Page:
In our previous post on leveling-up your FP&A advisory services, we walked through how to structure your meetings to help extract the information you need from your clients to help build the models, plans, and forecasts they need to drive their businesses forward. We explored how we could use the process to help answer the question: "What will my cash situation look like in two years?"
The great part about putting a step-by-step process in place is that it's repeatable. Once you’ve built the original plan for the client, it becomes easier to answer most of the questions they’ll ask (or help pull the answers out of them). With the original model as the starting point, you can build forecasts and make adjustments to find the answers to questions like these, and more:
- How are we going to make more money?
- How am I going to deal with inflation?
- How do I maximize the value of my business?
- When will we hit profitability?
You can use the 5-step process to answer just about any question your clients may bring to your advisory sessions.
Expanding to other common FP&A reports
In addition to models and forecasts, there are several common “next-level advisory” reports your firm will want to utilize, depending on your clients’ needs. Here are just a few examples, categorized by the areas where they’ll help:
What has happened/history:
- Balance sheet
- Income statement
- Cash flow statement
- Sales model
- Workforce plan
- Scenario planning
- Cost models
The plan (models and locked-in assumptions)
Ways to address the “cash situation” (how to calculate timelines if all goes according to plan):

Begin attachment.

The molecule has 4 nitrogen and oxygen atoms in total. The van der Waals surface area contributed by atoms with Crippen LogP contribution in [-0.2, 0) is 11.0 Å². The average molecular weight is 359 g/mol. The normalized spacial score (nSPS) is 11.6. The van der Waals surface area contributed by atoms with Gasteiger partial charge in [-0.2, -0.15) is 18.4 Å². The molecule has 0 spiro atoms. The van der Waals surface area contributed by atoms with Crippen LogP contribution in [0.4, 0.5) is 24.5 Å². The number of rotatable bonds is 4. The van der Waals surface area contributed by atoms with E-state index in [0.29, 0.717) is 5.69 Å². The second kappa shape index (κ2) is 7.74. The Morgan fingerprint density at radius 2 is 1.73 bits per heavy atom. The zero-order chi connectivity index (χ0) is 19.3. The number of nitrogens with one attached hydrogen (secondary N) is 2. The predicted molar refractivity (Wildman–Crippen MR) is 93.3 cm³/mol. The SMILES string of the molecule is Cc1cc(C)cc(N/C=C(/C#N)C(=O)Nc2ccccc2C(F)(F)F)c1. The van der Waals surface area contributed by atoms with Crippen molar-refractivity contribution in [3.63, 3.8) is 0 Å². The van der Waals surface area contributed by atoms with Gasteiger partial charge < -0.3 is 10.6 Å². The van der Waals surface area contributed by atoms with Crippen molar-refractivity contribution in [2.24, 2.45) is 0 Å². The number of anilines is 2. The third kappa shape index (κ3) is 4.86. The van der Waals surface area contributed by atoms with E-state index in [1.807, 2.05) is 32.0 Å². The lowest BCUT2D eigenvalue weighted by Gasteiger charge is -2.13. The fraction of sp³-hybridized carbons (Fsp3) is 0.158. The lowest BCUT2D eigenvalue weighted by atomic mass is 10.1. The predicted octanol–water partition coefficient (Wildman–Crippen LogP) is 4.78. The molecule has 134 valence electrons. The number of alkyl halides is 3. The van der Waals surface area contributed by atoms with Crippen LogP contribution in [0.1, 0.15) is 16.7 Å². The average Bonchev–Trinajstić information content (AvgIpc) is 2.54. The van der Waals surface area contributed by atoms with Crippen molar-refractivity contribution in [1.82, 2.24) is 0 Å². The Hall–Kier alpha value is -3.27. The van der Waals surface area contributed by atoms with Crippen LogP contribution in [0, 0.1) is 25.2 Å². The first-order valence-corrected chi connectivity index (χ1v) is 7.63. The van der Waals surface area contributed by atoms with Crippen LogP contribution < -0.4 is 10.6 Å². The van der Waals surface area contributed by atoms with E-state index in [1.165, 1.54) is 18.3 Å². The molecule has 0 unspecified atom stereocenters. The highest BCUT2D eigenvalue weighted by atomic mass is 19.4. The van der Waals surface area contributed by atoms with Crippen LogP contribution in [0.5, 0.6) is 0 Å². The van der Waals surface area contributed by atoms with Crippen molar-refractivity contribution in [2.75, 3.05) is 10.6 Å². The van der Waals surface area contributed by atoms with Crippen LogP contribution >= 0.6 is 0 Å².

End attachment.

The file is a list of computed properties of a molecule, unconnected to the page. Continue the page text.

- Cash analysis
- Variance analysis
Let’s come back to that original client ask: What will my cash situation look like in two years? This is a perfect example of a scenario in which you could utilize a variance analysis report. This report can be reviewed on a month-by-month basis to show your client how they’re performing against the core KPIs and assumptions that were forecasted in order to hit the cash analysis.
With the variance analysis as part of your toolkit—to show if the client is on track, behind, or exceeding goals—helps to dispel that feeling of needing to have all the answers. Instead, you develop a much more adaptable, real-time relationship with the client so that as things change in their business, the cash analysis and forecast can adapt as well.
Dive deeper into next-level advisory FP&A reports and insights
We recently sat down with Adam Hale and Jake Grimm of Summit CPA Group, as well as Phil Quimby of CPA.com to discuss the journey to CAS 2.0, how to scale your FP&A practice, and specific examples and use cases for FP&A reports. Hale also walks through his five-step advisory process with practical examples of real-life application. You can watch the on-demand webinar here.